Interestingly, Dawidoff noted that the team psychologist, Sara Hickmann, subscribed to the idea of positional personality prototypes, and after five minutes of conversation with a new player could reliably guess his position.
Here’s what Kassam had to say to Wexell:
“It’s going to be way more complicated [than a numbers-only approach.] That’s part of what makes it so hard. There are all different types of players of shapes and sizes and speeds that are successful at any different position. You’re pointing out some of the guys that we got great deals on that no one saw because they don’t fit that prototypical mold.
Finding those guys will be incredibly challenging, and the organization’s already done an impressive job of that. But if I can help find one of those guys every like five years, I’ll be very successful.”
I can’t tell from this whether Kassam would exclude personality from the other factors he mentions, or would subscribe to the idea that there is one sort of personality more likely to be successful at a given position. It’s a tempting thesis.
Back when I was in undergraduate music school I used to claim I could tell what instrument a student played, just by observing them walk down the hallway. (There was no point in adding singers to this mix—they already stuck out a mile from the instrumentalists.) And yes, I was frequently right, but as we all know it is often the exception which defines the rule.
I don’t know if any psychologist who didn’t know who Troy Polamalu was, no matter how gifted a psychologist they might be, could work out that Polamalu was a football player by talking to him, let alone figure out he was a safety. But maybe there’s something there for the ultra-trained eye to see.
What sorts of things is Kassam going to be looking at? For starters, here’s what he works on at CMU, from his CMU website:
Research: What is emotion?
Emotion is frequently defined as a coordinated response involving multiple channels. Research suggests that facial expressions, physiology, endocrinology, and cognition are all involved in emotion, but relatively little is known about how these systems are related. Our lab investigates all of these systems, in isolation and in combination, in order to determine when and how they’re coordinated, and why they sometimes are not.
How does emotion impact our decisions?
Anger, sadness, shame and stress not only seem to affect our judgments and decisions, they drive them. Research suggests that angry people are willing to engage in more risks, that negative emotions lead to more systematic thought, and that stress can make people both better and worse at decision making, depending on the type of stress. Our lab is working to uncover the effects of various emotions, and using physiological measures and facial coding to predict when and how those effects will occur.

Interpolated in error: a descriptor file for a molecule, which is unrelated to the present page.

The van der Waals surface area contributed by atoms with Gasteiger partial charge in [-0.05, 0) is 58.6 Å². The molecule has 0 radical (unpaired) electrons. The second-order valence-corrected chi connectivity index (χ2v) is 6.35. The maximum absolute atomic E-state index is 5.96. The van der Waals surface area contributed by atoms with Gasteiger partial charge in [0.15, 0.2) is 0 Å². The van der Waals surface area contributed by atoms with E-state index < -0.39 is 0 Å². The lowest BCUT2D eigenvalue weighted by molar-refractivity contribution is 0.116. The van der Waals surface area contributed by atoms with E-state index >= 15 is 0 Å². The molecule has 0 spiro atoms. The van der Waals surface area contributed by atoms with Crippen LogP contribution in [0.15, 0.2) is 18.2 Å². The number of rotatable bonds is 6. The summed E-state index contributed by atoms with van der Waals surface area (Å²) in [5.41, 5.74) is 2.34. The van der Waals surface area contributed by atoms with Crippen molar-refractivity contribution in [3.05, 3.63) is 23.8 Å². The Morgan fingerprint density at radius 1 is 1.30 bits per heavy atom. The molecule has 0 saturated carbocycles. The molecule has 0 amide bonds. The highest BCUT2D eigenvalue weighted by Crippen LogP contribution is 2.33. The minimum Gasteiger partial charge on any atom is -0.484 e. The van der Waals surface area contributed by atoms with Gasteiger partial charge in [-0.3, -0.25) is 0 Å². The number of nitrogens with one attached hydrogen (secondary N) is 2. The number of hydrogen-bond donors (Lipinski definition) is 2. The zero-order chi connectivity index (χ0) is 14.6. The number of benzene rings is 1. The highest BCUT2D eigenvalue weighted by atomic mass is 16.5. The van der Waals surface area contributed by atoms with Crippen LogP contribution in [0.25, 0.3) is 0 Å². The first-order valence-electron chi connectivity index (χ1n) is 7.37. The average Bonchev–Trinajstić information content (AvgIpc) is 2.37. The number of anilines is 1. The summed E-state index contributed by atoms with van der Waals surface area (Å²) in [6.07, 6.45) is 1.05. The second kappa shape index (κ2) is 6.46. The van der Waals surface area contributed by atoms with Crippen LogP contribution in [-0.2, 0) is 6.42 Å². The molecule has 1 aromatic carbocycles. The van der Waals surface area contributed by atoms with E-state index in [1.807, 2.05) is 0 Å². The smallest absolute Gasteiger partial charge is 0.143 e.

We can get some further clues from his publications. I’ve removed the other authors’ names and the journals they were published in for brevity, but you can see the full list at the link above.
(in press) A reassessment of the “Defense of parenthood”.
(2013) Identifying emotions on the basis of neural activation.
(2013) The effects of measuring emotion: Physiological reactions to emotional situations depend on whether someone is asking.
(2011) Winners love winning and losers love money.
(2011) Early Onset of Neural Synchronization in the Contextual Association Network.
(2010) Consuming experiences: Why affective forecasters overestimate comparative value.(2009) Decisions under distress: Stress profiles influence anchoring and adjustment.
(2009) Dirty work, clean hands: The moral psychology of indirect agency.
(2009) Misconceptions of memory: The Scooter Libby effect.
(2009) Duration sensitivity depends on stimulus familiarity.
(2008) Future anhedonia and time discounting.
(2006). Top-down facilitation of visual recognition.
If you click on the link you can actually access most of the papers. I read a couple of them and looked at bits of other. I’m not a psychologist by any means, but it seems Kassam has been involved with a rather wide-ranging spectrum of decision making and perception.
I think this might lead to some rather interesting possibilites for analytics. Economists have found that people’s buying decisions are seldom based strictly in rational choices, and Nobel laureate Herbert A. Simon says that “the assumption of a perfectly rational economic actor is unrealistic.”.
If this is so in something as seemingly straightforward as why people make the buying choices they do, it is surely far more complex when you get into the murkier waters of behavior and individual motivation. But still I find the thought that you could at least narrow the possibilities to be immensely interesting.
I suppose one could also ask, what is Kassam’s motivation? He’s taking a year off and jumping off the publications wagon (although I suppose he can publish some of what he finds, if he doesn’t have some sort of secrecy clause in his contract) to mess about in a football front office.
Ah, but this isn’t just any football team. As Kassam told Jim Wexell:
“I’m committed,” Kassam said, “committed to seven.”
In the words of the old Jewish proverb, “From your lips to God’s ear.” Welcome to the consciousness of Steeler Nation, Dr. Kassam!